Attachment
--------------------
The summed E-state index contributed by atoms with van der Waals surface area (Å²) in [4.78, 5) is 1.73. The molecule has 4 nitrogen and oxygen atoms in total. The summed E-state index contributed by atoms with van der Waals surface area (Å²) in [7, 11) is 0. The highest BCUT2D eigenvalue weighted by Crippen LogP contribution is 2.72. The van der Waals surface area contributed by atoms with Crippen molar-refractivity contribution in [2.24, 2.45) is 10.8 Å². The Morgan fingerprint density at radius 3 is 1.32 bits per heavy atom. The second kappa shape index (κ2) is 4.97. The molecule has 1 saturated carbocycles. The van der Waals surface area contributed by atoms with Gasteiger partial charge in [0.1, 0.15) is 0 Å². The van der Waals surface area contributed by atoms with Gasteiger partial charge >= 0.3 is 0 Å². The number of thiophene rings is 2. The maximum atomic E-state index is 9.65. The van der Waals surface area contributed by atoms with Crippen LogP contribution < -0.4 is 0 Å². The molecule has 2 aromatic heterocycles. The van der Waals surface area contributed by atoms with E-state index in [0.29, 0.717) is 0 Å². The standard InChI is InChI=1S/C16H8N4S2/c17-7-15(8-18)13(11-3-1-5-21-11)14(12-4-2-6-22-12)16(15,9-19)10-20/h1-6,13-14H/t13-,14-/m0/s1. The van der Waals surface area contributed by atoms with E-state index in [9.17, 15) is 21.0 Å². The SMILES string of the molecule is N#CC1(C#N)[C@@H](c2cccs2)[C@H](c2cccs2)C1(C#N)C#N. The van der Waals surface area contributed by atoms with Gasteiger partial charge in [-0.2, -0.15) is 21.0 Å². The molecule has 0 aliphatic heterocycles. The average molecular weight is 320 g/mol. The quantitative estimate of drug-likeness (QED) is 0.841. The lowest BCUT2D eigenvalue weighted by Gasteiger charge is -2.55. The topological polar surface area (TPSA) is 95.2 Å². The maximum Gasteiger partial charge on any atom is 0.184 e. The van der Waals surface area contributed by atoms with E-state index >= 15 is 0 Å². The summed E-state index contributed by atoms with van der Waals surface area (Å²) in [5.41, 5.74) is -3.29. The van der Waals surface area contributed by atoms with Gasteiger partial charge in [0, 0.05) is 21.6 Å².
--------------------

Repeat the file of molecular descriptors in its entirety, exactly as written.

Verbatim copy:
The summed E-state index contributed by atoms with van der Waals surface area (Å²) in [4.78, 5) is 1.73. The molecule has 4 nitrogen and oxygen atoms in total. The summed E-state index contributed by atoms with van der Waals surface area (Å²) in [7, 11) is 0. The highest BCUT2D eigenvalue weighted by Crippen LogP contribution is 2.72. The van der Waals surface area contributed by atoms with Crippen molar-refractivity contribution in [2.24, 2.45) is 10.8 Å². The Morgan fingerprint density at radius 3 is 1.32 bits per heavy atom. The second kappa shape index (κ2) is 4.97. The molecule has 1 saturated carbocycles. The van der Waals surface area contributed by atoms with Gasteiger partial charge in [0.1, 0.15) is 0 Å². The van der Waals surface area contributed by atoms with Gasteiger partial charge >= 0.3 is 0 Å². The number of thiophene rings is 2. The maximum atomic E-state index is 9.65. The van der Waals surface area contributed by atoms with Crippen LogP contribution < -0.4 is 0 Å². The molecule has 2 aromatic heterocycles. The van der Waals surface area contributed by atoms with E-state index in [0.29, 0.717) is 0 Å². The standard InChI is InChI=1S/C16H8N4S2/c17-7-15(8-18)13(11-3-1-5-21-11)14(12-4-2-6-22-12)16(15,9-19)10-20/h1-6,13-14H/t13-,14-/m0/s1. The van der Waals surface area contributed by atoms with E-state index in [9.17, 15) is 21.0 Å². The SMILES string of the molecule is N#CC1(C#N)[C@@H](c2cccs2)[C@H](c2cccs2)C1(C#N)C#N. The van der Waals surface area contributed by atoms with Gasteiger partial charge in [-0.2, -0.15) is 21.0 Å². The molecule has 0 aliphatic heterocycles. The average molecular weight is 320 g/mol. The quantitative estimate of drug-likeness (QED) is 0.841. The lowest BCUT2D eigenvalue weighted by Gasteiger charge is -2.55. The topological polar surface area (TPSA) is 95.2 Å². The maximum Gasteiger partial charge on any atom is 0.184 e. The van der Waals surface area contributed by atoms with E-state index >= 15 is 0 Å². The summed E-state index contributed by atoms with van der Waals surface area (Å²) in [5.41, 5.74) is -3.29. The van der Waals surface area contributed by atoms with Gasteiger partial charge in [0, 0.05) is 21.6 Å².